Meanderings…

Chimpanzee
“Life can be so complex.”

Digital thoughts…

What the hey?! Even though they have backyards for convenient placement of those unsightly beasts-on-wheels, since when did homeowners find it attractive to leave their trash/recycling/yard waste barrels out for weeks on end? [Yeah, sounds ‘get off my lawn-ish’, doesn’t it?]

***

Which logically leads to my concerns about fortune cookies…

The other night, I had three of them lined up for late night consumption with [product placement alert!] Yogi ginger tea. Could I enjoy them? Nope. Haunted by the following…

  • Is it bad juju to break and eat the cookie before reading the fortune?
  • Am I doomed if the cookie breaks before I even remove it from the wrapper?
  • Does the exact opposite fate await me if I break protocol?
  • Worse yet, is it bad form to eat all three cookies and then read all three fortunes?
  • And should I read them in the same order as the order in which I ate the cookies?
  • Is there a proper technique to break open the cookie?
fortune cookies on a dish
Aren’t you wondering what the rest of that fortune says?

Image by Gundula Vogel from Pixabay

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And speaking of questionable juju…

In Hallmark Channel’s Garage Sale Mysteries, Lori Laughlin has a daughter attending college. Did that fictional daughter also get accepted based on false pretenses?

bubble gum on sidewalk sticking to the sole of a boot
Image by Ryan McGuire from Pixabay

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Back to blogging…

newyear-3664197_1280

It’s been awhile.

I didn’t reach 50,000 words in National Novel Writing Month. I don’t care. It started me on a project that I’m sticking to.

I found the 50K goal to be more distracting that inspiring. And for some reason, it took me off my blogging game. Weird.

I won’t do another NANOWRIMO. This year’s effort took the fun out of writing. Kind of an opposite of the intended result. Shrug.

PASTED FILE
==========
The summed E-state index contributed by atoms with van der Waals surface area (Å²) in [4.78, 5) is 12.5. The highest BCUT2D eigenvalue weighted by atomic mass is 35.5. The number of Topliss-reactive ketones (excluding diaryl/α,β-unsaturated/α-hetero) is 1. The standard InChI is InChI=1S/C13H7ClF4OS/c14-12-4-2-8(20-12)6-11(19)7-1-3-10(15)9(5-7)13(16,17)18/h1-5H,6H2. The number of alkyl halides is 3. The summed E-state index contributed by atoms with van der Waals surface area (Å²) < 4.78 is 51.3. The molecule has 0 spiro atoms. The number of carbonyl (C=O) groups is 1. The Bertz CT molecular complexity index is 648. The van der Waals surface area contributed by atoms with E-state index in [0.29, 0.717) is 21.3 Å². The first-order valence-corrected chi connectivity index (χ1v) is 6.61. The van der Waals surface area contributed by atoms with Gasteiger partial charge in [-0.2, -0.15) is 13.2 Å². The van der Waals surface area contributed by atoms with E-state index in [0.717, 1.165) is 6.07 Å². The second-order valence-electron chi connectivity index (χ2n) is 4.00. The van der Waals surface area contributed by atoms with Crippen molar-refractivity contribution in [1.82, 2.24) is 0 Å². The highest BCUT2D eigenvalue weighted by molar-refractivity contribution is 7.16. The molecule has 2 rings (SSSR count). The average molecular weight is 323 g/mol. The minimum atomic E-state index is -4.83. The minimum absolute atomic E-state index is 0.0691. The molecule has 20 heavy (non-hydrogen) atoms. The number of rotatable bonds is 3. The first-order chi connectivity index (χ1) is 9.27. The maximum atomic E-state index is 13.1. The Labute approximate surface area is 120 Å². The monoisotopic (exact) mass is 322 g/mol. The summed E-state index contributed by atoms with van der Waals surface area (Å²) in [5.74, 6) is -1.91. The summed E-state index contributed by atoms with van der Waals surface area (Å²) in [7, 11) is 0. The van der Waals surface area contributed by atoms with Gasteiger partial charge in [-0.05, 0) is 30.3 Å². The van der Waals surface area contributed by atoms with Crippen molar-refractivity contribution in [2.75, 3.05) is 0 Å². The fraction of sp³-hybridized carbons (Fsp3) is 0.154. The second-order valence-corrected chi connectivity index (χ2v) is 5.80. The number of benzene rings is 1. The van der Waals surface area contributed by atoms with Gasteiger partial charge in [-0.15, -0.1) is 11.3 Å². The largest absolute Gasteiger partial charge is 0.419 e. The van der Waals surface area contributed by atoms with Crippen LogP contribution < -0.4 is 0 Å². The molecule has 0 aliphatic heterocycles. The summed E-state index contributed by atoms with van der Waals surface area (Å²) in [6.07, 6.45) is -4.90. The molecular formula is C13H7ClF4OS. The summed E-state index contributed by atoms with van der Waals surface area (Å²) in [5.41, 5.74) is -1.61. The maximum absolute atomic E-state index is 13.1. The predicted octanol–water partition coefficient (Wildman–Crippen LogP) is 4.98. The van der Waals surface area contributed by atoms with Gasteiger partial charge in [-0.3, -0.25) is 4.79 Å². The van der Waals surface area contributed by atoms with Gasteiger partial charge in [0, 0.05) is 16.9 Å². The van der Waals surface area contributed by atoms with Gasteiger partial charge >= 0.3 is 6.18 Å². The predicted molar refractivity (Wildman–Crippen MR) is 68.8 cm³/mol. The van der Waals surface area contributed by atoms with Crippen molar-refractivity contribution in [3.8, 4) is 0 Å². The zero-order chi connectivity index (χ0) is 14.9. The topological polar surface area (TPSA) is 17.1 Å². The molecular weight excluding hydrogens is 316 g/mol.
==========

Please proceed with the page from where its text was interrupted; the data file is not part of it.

And part of me questioned the value of creating another tome that would–knowing me–just collect dust. [Maybe that was just a loser’s mentality…but it made sense to me.]

In the meantime, I’ll be revisiting some of my favorite blogs that I was following before. Hello, Virginia, Cristian, and Little Fears, among others.

But in the dark of winter, I might even stop in mid-sentence if I sense the approach of sunshine. Post-Christmas through mid-January…Not a favorite time, climate-wise.

Hey, I just hit over 110 words. Not bad. For me.

And over on retirerenew.com, I’m leaning on photos to build a little momentum.

Finally, I like this post entitled 5 Ways to Get Back to Blogging After a Long Break.

Nothing to write about? I don’t think soooooo….

One of my favorite pages from Austin Kleon‘s book Show Your Work ** encourages creators to become ‘documentarians of what you do’.

Whether you share it or not, documenting and recording your process as you go along has its own rewards: You’ll start to see the work you’re doing more clearly and feel like you’re making progress. And when you’re ready to share, you’ll have a surplus of material to choose from.

  1. Research
  2. Reference
  3. Drawings
  4. Plans
  5. Sketches
  6. Interviews
  7. Audio
  8. Photos
  9. Video
  10. Pinboards
  11. Journals
  12. Drafts
  13. Prototypes
  14. Demos
  15. Diagrams
  16. Notes
  17. Inspiration
  18. Scrapbooks
  19. Stories
  20. Collections

**Not an affiliate link. ;-]

Excerpts from an interview with writer Joan Wickersham

I came across this interview on one of my favorite writing websites. A few of the lines spoke clearly to me…

Enjoy.

  • “When I am home I tend to become preoccupied with laundry.”
  • “But that boggy, ploddy, stage of blah writing or no writing is just about unbearable while it’s going on.”
  • What’s your advice to new writers?
    “Keep going, and one day you’ll be an old writer.”

http://www.advicetowriters.com/interviews/2015/3/17/joan-wickersham.html

Curation Saturday: Gems from other blogs

1. Alex Markovich shares the products of his photography skills.

alex markovich

https://illustration.art.blog/2018/06/19/illustration-1/
https://illustration.art.blog/2018/06/21/illustration-2/
https://illustration.art.blog/2018/06/30/illustration-3/

2. Virginia puts life in perspective with her Roses in the Rubble.
Quote: “What does it take to stop you? There are all sorts of crutches that keep us from moving forward after our spills (splat) on the pavement of life: bruised egos and empty pockets, tears and fears, maybe sprained hearts too hurt to love anew.”

https://rosesintherubble.com/2018/07/19/character-muscles-crutches/